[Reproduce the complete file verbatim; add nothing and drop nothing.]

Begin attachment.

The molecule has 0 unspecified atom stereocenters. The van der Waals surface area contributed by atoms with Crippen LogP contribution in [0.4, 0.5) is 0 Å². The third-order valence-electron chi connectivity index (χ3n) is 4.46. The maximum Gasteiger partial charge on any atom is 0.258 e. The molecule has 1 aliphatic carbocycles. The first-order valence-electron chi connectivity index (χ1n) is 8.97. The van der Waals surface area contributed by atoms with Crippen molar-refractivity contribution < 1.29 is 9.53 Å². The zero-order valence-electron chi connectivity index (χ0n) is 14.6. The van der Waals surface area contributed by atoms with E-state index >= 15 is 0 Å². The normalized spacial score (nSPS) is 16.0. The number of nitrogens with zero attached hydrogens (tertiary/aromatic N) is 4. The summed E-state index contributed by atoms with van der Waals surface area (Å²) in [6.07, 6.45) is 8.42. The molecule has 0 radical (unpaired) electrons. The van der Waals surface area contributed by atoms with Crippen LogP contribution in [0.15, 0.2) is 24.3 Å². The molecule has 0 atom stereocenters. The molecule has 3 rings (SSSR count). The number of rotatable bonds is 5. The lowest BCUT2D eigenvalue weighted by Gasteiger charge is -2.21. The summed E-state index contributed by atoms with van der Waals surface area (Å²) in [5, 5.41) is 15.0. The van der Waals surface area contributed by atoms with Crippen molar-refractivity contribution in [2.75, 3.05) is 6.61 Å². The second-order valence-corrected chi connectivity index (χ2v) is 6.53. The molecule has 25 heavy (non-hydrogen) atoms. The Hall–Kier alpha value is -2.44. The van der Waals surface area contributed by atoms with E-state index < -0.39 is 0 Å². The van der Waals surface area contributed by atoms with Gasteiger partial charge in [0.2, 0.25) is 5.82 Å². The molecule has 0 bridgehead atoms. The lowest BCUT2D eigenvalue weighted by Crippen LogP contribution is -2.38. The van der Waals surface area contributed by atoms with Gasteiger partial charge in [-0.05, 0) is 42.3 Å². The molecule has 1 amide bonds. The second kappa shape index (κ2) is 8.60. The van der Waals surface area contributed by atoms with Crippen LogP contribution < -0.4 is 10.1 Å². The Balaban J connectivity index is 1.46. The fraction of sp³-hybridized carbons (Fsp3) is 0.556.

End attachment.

The molecule has 0 unspecified atom stereocenters. The van der Waals surface area contributed by atoms with Crippen LogP contribution in [0.4, 0.5) is 0 Å². The third-order valence-electron chi connectivity index (χ3n) is 4.46. The maximum Gasteiger partial charge on any atom is 0.258 e. The molecule has 1 aliphatic carbocycles. The first-order valence-electron chi connectivity index (χ1n) is 8.97. The van der Waals surface area contributed by atoms with Crippen molar-refractivity contribution < 1.29 is 9.53 Å². The zero-order valence-electron chi connectivity index (χ0n) is 14.6. The van der Waals surface area contributed by atoms with E-state index >= 15 is 0 Å². The normalized spacial score (nSPS) is 16.0. The number of nitrogens with zero attached hydrogens (tertiary/aromatic N) is 4. The summed E-state index contributed by atoms with van der Waals surface area (Å²) in [6.07, 6.45) is 8.42. The molecule has 0 radical (unpaired) electrons. The van der Waals surface area contributed by atoms with Crippen LogP contribution in [0.15, 0.2) is 24.3 Å². The molecule has 0 atom stereocenters. The molecule has 3 rings (SSSR count). The number of rotatable bonds is 5. The lowest BCUT2D eigenvalue weighted by Gasteiger charge is -2.21. The summed E-state index contributed by atoms with van der Waals surface area (Å²) in [5, 5.41) is 15.0. The van der Waals surface area contributed by atoms with Crippen molar-refractivity contribution in [2.75, 3.05) is 6.61 Å². The second-order valence-corrected chi connectivity index (χ2v) is 6.53. The molecule has 25 heavy (non-hydrogen) atoms. The Hall–Kier alpha value is -2.44. The van der Waals surface area contributed by atoms with E-state index < -0.39 is 0 Å². The van der Waals surface area contributed by atoms with Gasteiger partial charge in [0.2, 0.25) is 5.82 Å². The molecule has 0 bridgehead atoms. The lowest BCUT2D eigenvalue weighted by Crippen LogP contribution is -2.38. The van der Waals surface area contributed by atoms with Gasteiger partial charge in [-0.05, 0) is 42.3 Å². The molecule has 1 amide bonds. The second kappa shape index (κ2) is 8.60. The van der Waals surface area contributed by atoms with Crippen LogP contribution < -0.4 is 10.1 Å². The Balaban J connectivity index is 1.46. The fraction of sp³-hybridized carbons (Fsp3) is 0.556.